Tutorial :How can I use PHP 5.3 Closures like We use Blocks in Ruby


How can I use PHP 5.3 Closures like We use Blocks in Ruby. I never used 'for' Loop in Ruby due to using Blocks with 'each' 'find_all' 'inject' Methods.

How can I use PHP 5.3 Closures like Ruby Blocks and say bye-bye to 'for' Loops :)

Like Between { and } is a Closure(or Block or Anonymous Function)

fruit = %w[apple banana orange]  fruit.each { |f| print "#{f}, " }  

I do it in PHP this way,

$fruit = array('apple', 'banana', 'orange');  foreach ($fruit as $f)   {   print "$f, ";   }  

Is there a way to do this the Ruby way using PHP Closures as PHP 5.3 supports it.


If you are looking at using lambdas to iterate over a PHP array, there are certain functions that you could use to accomplish that. Better illustrate it, I used a wrapper class enum:

class enum {      public $arr;        function __construct($array) {          $this->arr = $array;      }        function each($lambda) {          array_walk($this->arr, $lambda);      }        function find_all($lambda) {          return array_filter($this->arr, $lambda);      }        function inject($lambda, $initial=null) {          if ($initial == null) {              $first = array_shift($this->arr);              $result = array_reduce($this->arr, $lambda, $first);              array_unshift($this->arr, $first);                return $result;          } else {              return array_reduce($this->arr, $lambda, $initial);          }      }    }      $list = new enum(array(-1, 3, 4, 5, -7));  $list->each(function($a) { print $a . "\n";});    // in PHP you can also assign a closure to a variable   $pos = function($a) { return ($a < 0) ? false : true;};  $positives = $list->find_all($pos);    // inject() examples  $list = new enum(range(5, 10));    $sum = $list->inject(function($sum, $n) { return $sum+$n; });  $product = $list->inject(function($acc, $n) { return $acc*$n; }, 1);    $list = new enum(array('cat', 'sheep', 'bear'));  $longest = $list->inject(function($memo, $word) {          return (strlen($memo) > strlen($word)) ? $memo : $word; }      );  

That being said, closures in PHP aren't meant to replace the for loop nor do they behave like ruby blocks.


I think array_map() and array_walk() look better as RubyBlocks replacement.


I don't think an anonymous function is a substitute for a for loop, nor do I think it's necessary to replace for loops with them.

What it is useful for is a callback. Take this for example: (yes, it is a lame bubble sort, but it is an example)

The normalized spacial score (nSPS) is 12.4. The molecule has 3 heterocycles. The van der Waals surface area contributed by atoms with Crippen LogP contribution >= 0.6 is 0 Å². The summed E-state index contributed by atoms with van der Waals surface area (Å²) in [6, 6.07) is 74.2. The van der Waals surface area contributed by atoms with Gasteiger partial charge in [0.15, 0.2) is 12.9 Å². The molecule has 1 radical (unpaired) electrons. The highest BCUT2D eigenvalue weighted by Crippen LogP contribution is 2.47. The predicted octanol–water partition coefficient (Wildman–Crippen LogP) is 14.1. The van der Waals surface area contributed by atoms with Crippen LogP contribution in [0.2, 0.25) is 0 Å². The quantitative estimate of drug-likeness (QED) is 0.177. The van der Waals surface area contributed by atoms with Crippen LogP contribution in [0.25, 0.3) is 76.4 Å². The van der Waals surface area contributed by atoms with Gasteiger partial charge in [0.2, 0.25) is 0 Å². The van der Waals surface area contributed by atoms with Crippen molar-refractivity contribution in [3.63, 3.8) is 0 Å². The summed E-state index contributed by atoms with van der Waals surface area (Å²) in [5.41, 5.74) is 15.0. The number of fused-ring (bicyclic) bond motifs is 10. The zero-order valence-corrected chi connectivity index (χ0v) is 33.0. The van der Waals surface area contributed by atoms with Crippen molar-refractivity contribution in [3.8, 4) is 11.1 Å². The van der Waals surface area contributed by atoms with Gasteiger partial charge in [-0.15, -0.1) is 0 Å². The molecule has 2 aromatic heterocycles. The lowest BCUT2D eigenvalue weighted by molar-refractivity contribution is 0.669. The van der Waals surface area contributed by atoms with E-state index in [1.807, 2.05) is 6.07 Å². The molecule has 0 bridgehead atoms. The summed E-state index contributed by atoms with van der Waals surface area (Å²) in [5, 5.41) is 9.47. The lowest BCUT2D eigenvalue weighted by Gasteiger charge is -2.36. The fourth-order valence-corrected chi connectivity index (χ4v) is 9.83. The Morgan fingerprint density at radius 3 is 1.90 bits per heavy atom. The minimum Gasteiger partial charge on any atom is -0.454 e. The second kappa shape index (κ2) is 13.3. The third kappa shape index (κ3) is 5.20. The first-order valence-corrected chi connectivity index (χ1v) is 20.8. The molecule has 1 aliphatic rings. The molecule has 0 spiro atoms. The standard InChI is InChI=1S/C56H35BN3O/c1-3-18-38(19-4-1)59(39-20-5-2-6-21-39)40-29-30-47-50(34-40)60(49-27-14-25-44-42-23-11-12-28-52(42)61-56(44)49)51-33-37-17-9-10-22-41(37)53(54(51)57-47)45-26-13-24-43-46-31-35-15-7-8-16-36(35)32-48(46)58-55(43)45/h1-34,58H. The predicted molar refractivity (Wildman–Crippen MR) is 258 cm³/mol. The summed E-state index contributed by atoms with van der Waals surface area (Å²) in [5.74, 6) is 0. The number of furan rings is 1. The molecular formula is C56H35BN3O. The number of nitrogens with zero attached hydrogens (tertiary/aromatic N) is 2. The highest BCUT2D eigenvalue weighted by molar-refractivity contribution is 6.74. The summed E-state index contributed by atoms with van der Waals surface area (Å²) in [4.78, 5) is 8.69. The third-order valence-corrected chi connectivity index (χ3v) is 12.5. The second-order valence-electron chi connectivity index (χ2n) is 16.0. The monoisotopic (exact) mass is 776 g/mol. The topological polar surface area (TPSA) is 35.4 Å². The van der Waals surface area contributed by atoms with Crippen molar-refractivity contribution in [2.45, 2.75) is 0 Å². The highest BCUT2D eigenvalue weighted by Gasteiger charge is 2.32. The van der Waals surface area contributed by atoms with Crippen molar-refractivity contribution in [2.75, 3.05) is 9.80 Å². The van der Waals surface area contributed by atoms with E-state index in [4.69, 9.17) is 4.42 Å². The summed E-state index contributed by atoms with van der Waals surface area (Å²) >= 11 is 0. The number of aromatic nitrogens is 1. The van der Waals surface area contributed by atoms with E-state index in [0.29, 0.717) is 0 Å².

<?php    function bubble_sort($sort_rule, $elements) {      do {          $swapped = false;          for ($i = 0; $i < count($elements) - 1; $i++) {              if ($sort_rule($elements[$i], $elements[$i + 1])) {                  $elements[$i] ^= $elements[$i + 1];                  $elements[$i + 1] ^= $elements[$i];                  $elements[$i] ^= $elements[$i + 1];                  $swapped = true;              }          }      } while($swapped);      return $elements;  }    print_r(bubble_sort(function ($a, $b) { if ($a > $b) return true; else return false; }  ,array(1,6,3,7,42,-1,0,6)));  ?>  

Closures aren't a replacement for for loops in a procedural programming language like php. Sure if you're using lisp or scheme they are, but that's out of necessity.

You can write them that way, all you'll really be doing is creating an anonymous function with a for loop inside it. I think recursion would just be unnecessary if the task is just as easily accomplished with a for loop, and therefore you're not kissing for loops good bye.

Anonymous functions are very useful in event driven programming as well, when you want to just define a callback method really quick.


Simple answer: you don't. Ruby is not devoid of for() loops, they just mask the word "for" and change the syntax a bit. If you wanted to use a closure, it'd just be a closure with a loop inside it, or an ugly (and less efficient) recursive closure.

And closures are NOT the same thing as blocks. Closures are comparable to functions in JavaScript-- that is, they can be stored in variables and sent as arguments.

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